There have been several ties in Academy Awards voting
1949 (22nd) DOCUMENTARY (Short Subject)
A Chance to Live
So Much for So Little
1968 (41st) ACTRESS
Katharine Hepburn, The Lion in Winter
Barbra Streisand, Funny Girl
1986 (59th) DOCUMENTARY (Feature)
Artie Shaw: Time Is All You’ve Got
Down and Out in America
1994 (67th) SHORT FILM (Live Action)
Franz Kafka’s It’s a Wonderful Life
2012 (85th) SOUND EDITING
Zero Dark Thirty
But in 1932, two gentlemen shared the Oscar for Best Actor even though one of them had more votes than the other.
At the 5th Academy Awards, Fredric March who starred in Dr. Jekyll and Mr. Hyde, and Wallace Beery who starred in The Champ “tied” even though Mr. March had one more vote than Mr. Beery.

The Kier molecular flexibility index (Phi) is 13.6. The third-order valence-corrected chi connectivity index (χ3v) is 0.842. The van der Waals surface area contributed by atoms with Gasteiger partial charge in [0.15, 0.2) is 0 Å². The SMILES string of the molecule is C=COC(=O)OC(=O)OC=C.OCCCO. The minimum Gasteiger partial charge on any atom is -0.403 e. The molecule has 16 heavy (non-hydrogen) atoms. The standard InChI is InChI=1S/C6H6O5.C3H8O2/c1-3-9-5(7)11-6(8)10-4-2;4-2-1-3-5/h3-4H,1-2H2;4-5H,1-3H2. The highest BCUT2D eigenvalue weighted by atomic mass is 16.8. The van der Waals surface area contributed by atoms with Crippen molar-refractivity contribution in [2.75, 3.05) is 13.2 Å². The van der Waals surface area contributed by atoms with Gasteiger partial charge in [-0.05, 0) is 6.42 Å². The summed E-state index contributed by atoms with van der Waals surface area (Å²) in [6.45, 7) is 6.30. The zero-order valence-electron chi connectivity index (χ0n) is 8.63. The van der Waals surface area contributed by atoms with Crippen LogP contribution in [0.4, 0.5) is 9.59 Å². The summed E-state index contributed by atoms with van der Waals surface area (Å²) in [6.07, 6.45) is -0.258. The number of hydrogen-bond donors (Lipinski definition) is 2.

They both received Oscars that night because the rules at that time stated that if an achievement came within three votes of the winner, then both would receive the award.
That rule was soon altered and subsequent ties were true ties.
Top photo: Wallace Beery, winner, Actor (THE CHAMP); presenter Lionel Barrymore; host Conrad Nagel; and Fredric March, winner, Actor (DR. JEKYLL AND MR. HYDE), at the 1931/32 (5th) Academy Awards banquet.
Middle photo: Lionel Barrymore, Conrad Nagel, and Wallace Beery.
Bottom photo: Oscar-winners Frank Borzage (Directing, BAD GIRL, 1931), Helen Hayes (Actress, THE SIN OF MADELON CLAUDET, 1931), and Fredric March (Actor, DR. JECKYLL AND MR. HYDE, 1931).
Reblogged from robetrdowneyjr